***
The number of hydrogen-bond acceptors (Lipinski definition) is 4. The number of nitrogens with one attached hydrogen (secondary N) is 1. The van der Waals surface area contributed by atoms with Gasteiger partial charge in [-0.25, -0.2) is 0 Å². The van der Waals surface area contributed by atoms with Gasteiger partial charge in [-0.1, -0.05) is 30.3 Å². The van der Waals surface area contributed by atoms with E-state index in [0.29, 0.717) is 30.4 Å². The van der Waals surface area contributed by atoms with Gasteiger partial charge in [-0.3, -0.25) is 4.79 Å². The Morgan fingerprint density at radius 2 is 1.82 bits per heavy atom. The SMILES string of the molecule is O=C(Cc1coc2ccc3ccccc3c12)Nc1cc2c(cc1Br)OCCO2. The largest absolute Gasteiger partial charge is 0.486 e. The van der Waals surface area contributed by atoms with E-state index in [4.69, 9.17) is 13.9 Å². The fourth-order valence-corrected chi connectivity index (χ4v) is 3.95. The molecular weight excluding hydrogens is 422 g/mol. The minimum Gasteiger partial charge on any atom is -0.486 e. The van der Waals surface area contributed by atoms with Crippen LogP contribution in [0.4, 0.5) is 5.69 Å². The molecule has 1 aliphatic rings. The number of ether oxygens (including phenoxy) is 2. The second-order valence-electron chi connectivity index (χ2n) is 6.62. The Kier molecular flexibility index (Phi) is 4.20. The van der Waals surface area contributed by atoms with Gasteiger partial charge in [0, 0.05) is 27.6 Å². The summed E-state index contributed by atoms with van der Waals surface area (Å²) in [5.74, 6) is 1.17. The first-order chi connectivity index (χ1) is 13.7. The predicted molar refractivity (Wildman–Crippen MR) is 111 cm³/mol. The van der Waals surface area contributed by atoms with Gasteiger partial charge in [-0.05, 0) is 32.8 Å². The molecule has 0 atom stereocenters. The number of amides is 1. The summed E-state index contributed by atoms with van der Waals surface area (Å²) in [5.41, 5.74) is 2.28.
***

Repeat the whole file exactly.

The number of hydrogen-bond acceptors (Lipinski definition) is 4. The number of nitrogens with one attached hydrogen (secondary N) is 1. The van der Waals surface area contributed by atoms with Gasteiger partial charge in [-0.25, -0.2) is 0 Å². The van der Waals surface area contributed by atoms with Gasteiger partial charge in [-0.1, -0.05) is 30.3 Å². The van der Waals surface area contributed by atoms with E-state index in [0.29, 0.717) is 30.4 Å². The van der Waals surface area contributed by atoms with Gasteiger partial charge in [-0.3, -0.25) is 4.79 Å². The Morgan fingerprint density at radius 2 is 1.82 bits per heavy atom. The SMILES string of the molecule is O=C(Cc1coc2ccc3ccccc3c12)Nc1cc2c(cc1Br)OCCO2. The largest absolute Gasteiger partial charge is 0.486 e. The van der Waals surface area contributed by atoms with E-state index in [4.69, 9.17) is 13.9 Å². The fourth-order valence-corrected chi connectivity index (χ4v) is 3.95. The molecular weight excluding hydrogens is 422 g/mol. The minimum Gasteiger partial charge on any atom is -0.486 e. The van der Waals surface area contributed by atoms with Crippen LogP contribution in [0.4, 0.5) is 5.69 Å². The molecule has 1 aliphatic rings. The number of ether oxygens (including phenoxy) is 2. The second-order valence-electron chi connectivity index (χ2n) is 6.62. The Kier molecular flexibility index (Phi) is 4.20. The van der Waals surface area contributed by atoms with Gasteiger partial charge in [0, 0.05) is 27.6 Å². The summed E-state index contributed by atoms with van der Waals surface area (Å²) in [5.74, 6) is 1.17. The first-order chi connectivity index (χ1) is 13.7. The predicted molar refractivity (Wildman–Crippen MR) is 111 cm³/mol. The van der Waals surface area contributed by atoms with Gasteiger partial charge in [-0.05, 0) is 32.8 Å². The molecule has 0 atom stereocenters. The number of amides is 1. The summed E-state index contributed by atoms with van der Waals surface area (Å²) in [5.41, 5.74) is 2.28.